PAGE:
• G02B26/0816Optical devices or arrangements using movable or deformable optical elements for controlling the intensity, colour, phase, polarisation or direction of light, e.g. switching, gating, modulating for controlling the direction of light by means of one or more reflecting elements
    • G02B26/0833Optical devices or arrangements using movable or deformable optical elements for controlling the intensity, colour, phase, polarisation or direction of light, e.g. switching, gating, modulating for controlling the direction of light by means of one or more reflecting elements the reflecting element being a micromechanical device, e.g. a MEMS mirror, DMD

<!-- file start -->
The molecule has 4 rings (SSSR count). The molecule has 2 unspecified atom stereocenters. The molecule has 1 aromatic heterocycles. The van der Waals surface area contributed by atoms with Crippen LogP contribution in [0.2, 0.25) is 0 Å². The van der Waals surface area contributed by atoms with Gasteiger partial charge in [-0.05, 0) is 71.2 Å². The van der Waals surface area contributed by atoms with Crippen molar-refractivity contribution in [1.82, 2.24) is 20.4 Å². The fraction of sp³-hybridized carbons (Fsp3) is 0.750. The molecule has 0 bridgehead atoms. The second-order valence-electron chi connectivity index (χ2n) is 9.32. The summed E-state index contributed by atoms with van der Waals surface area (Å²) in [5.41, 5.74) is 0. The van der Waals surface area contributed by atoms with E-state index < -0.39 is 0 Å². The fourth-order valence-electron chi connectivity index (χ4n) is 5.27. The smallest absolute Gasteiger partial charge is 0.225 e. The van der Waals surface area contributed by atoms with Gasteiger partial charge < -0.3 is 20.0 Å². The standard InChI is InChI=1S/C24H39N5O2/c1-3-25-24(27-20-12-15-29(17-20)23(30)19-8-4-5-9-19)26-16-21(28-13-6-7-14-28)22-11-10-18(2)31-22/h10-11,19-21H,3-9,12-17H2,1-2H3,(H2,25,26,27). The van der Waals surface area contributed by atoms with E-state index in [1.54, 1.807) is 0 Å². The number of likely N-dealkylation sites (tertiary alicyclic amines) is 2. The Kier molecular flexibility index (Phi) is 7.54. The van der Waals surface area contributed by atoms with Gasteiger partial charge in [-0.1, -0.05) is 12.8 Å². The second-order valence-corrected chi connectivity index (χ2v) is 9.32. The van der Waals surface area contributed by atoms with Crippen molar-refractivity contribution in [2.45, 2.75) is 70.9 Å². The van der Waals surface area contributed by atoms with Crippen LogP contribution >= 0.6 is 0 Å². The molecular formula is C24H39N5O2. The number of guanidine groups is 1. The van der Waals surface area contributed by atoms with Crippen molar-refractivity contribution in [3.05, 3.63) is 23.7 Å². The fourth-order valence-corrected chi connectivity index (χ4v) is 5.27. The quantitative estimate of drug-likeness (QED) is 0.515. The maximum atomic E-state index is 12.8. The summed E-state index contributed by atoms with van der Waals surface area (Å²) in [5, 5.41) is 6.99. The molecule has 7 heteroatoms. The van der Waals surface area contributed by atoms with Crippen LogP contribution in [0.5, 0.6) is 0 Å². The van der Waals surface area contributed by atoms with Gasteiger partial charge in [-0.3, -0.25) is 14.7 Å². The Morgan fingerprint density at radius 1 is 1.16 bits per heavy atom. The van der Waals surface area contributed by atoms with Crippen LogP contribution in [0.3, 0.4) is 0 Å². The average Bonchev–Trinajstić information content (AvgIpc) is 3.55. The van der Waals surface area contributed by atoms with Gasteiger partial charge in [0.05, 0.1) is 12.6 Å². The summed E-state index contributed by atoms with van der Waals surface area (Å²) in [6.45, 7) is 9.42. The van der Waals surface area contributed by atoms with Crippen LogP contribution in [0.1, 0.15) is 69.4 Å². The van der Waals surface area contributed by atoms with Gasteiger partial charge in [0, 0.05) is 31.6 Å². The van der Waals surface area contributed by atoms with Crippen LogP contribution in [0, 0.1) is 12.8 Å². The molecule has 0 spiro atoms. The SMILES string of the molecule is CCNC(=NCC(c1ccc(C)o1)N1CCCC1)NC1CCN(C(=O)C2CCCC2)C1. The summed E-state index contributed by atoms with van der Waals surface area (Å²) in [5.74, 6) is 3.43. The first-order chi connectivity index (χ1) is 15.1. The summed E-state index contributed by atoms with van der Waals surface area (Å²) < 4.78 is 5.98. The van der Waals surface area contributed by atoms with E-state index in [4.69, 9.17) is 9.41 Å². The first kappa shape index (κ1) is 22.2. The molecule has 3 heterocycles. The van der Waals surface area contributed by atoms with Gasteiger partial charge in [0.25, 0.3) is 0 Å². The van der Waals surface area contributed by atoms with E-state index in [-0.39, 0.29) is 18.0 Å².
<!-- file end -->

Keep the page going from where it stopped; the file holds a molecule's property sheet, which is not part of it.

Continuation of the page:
• G02B26/0841Optical devices or arrangements using movable or deformable optical elements for controlling the intensity, colour, phase, polarisation or direction of light, e.g. switching, gating, modulating for controlling the direction of light by means of one or more reflecting elements the reflecting element being a micromechanical device, e.g. a MEMS mirror, DMD the reflecting element being moved or deformed by electrostatic means
    • GPHYSICS
    • G02OPTICS
    • G02BOPTICAL ELEMENTS, SYSTEMS, OR APPARATUS
    • G02B26/00Optical devices or arrangements using movable or deformable optical elements for controlling the intensity, colour, phase, polarisation or direction of light, e.g. switching, gating, modulating
    • G02B26/08Optical devices or arrangements using movable or deformable optical elements for controlling the intensity, colour, phase, polarisation or direction of light, e.g. switching, gating, modulating for controlling the direction of light
    • G02B26/10Scanning systems